how long have you been keeping your spreadsheet? In that time have you found any use of it other than a recipe book?
What i hope to achieve is the ability to let a program do the math(former engineering student so i mean real math) on what the most bang for the buck out of all loads achieved to date.
if i get something good put together ill post a copy of it... but keep in mind i have only been reloading for a couple weeks.
February 4, 2008, 06:30 PM
I have them in hard copy form as Reloading Books.
I have them in the digital form as XL spreadsheets, Word documents, Adobe Acrobat documents, copyrited software programs, and as Freeware programs.
In my NET "Favorites" Section, I have several hundred (close to a thousand) sites earmarked in three reloading categories - Forums, Data, Wholesale/Retail. Some of these have multiple addresses for the same company's different divisions.
February 4, 2008, 06:33 PM
I think I had it going on a dBase spreadsheet on my first IBM 286 computer.
I'm one of those folks who keep using the same old loads forever once I find one that it works very well.
The thing is, I keep a copy of it printed out in each of my loading manuals for comparison purposes. Also keep a printout on the loading bench.
so a program like this would probably be more or less useless?
February 4, 2008, 06:40 PM
I'm slowly building a database in Access. I include date, caliber, number of rounds, brass make, whether it is new or used, primer, bullet make, bullet type, bullet weight, bullet manufacture, ballistic coefficient, powder, powder wieght and lot number, and cartridge length. A section of this page also lists the source of the recipe including velocities and listed minimum and maximum loads. I also include what firearm I fire the load in with firearm information including sights, action, barrel length, twist, etc (I have more than one weapon chambered for the same cartridge). I have a results page where I can enter range conditions, whether I was shooting at paper or metal targets, rate the accuracy (so far I haven't come up with a quantifiable method that applies to all loads) and list things like FTF/FTE incidences, high/dangerous pressure indicators and muzzle blast and recoil.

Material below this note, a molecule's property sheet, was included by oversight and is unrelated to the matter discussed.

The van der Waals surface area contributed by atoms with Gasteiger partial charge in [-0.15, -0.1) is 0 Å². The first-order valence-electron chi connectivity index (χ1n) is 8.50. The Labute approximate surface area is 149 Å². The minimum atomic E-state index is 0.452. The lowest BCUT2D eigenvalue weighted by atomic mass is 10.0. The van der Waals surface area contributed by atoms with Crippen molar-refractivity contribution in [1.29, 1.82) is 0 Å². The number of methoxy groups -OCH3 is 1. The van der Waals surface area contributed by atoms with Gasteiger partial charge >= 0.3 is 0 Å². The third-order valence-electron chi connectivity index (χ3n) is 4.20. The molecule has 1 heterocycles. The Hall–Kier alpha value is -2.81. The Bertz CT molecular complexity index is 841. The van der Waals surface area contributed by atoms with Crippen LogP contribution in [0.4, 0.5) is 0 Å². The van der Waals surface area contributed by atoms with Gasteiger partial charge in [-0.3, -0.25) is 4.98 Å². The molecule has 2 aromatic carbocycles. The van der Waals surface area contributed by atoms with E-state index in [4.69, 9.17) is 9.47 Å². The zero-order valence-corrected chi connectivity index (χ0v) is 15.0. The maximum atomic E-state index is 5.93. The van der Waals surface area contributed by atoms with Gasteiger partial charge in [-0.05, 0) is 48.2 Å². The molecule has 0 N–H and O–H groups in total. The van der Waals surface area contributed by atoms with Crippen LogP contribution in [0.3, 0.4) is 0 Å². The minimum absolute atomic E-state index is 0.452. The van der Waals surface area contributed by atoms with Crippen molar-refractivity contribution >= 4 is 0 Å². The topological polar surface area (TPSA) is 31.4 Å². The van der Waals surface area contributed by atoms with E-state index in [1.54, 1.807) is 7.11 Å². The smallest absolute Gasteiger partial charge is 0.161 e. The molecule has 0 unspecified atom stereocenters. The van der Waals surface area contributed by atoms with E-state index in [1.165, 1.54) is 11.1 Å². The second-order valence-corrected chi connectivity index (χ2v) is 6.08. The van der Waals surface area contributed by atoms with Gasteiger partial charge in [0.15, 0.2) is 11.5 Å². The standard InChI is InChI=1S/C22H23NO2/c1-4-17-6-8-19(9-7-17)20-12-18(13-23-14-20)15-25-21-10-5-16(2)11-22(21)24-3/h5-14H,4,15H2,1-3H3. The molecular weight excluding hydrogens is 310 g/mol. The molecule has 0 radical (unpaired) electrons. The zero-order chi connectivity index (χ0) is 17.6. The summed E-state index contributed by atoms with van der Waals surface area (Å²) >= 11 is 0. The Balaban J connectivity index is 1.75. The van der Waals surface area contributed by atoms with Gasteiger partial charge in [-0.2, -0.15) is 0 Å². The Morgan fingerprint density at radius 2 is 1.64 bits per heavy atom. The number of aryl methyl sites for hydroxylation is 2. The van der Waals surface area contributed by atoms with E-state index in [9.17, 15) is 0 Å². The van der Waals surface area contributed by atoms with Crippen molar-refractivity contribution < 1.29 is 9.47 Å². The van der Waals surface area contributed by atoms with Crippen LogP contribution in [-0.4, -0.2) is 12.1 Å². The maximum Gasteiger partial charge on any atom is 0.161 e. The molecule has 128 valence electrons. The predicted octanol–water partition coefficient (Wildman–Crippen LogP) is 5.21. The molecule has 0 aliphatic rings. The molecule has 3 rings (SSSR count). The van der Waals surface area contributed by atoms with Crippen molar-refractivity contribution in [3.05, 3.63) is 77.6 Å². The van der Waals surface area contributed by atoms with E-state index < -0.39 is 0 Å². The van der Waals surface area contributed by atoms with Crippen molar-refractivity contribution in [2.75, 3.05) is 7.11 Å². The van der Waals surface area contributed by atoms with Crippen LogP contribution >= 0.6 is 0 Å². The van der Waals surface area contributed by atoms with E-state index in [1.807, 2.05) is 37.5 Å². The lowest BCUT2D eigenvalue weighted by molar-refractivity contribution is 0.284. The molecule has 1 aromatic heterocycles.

I've done a couple other databases in Access and have found that I don't use most of the stuff I enter (so my list is probably overkill) but by using drop-down menus entry is quick and easy and I never know, I just might use it.
So far the data entry has gone well and I find display easier to read than what I can do on Excell but I've run into some seroius debugging and haven't really been able to take advantage of the relational search capabilities of Access.
February 4, 2008, 06:44 PM
I use an Excel spreadsheet. At the least keep a writen journal you won't regret it. Your reloading manuals have places to put notes as well.
February 4, 2008, 06:45 PM
so a program like this would probably be more or less useless?
To me it would be.
If on the otherhand, I was an engineering / math whiz, maybe I could use it for something.
The thing is, I trust reloading manuals way further then my, or someone elses manual data input in a spreadsheet or database.
One typo would be all it takes.
The reloading companies even make one occasionally, but usually catch them in time to avoid mass distruction!
Are you aware of "Reloader's Reference"? A huge database, available for free as a Sourceforge project.
February 4, 2008, 06:56 PM
I have an excel sheet as well. I have been doing it right at 3-4 years now. It has tabs for all the calibers. I also print it out and keep it in a 3 ring binder. My old book was primarily lead loads, but not all, and it is "paper" only.
February 4, 2008, 07:05 PM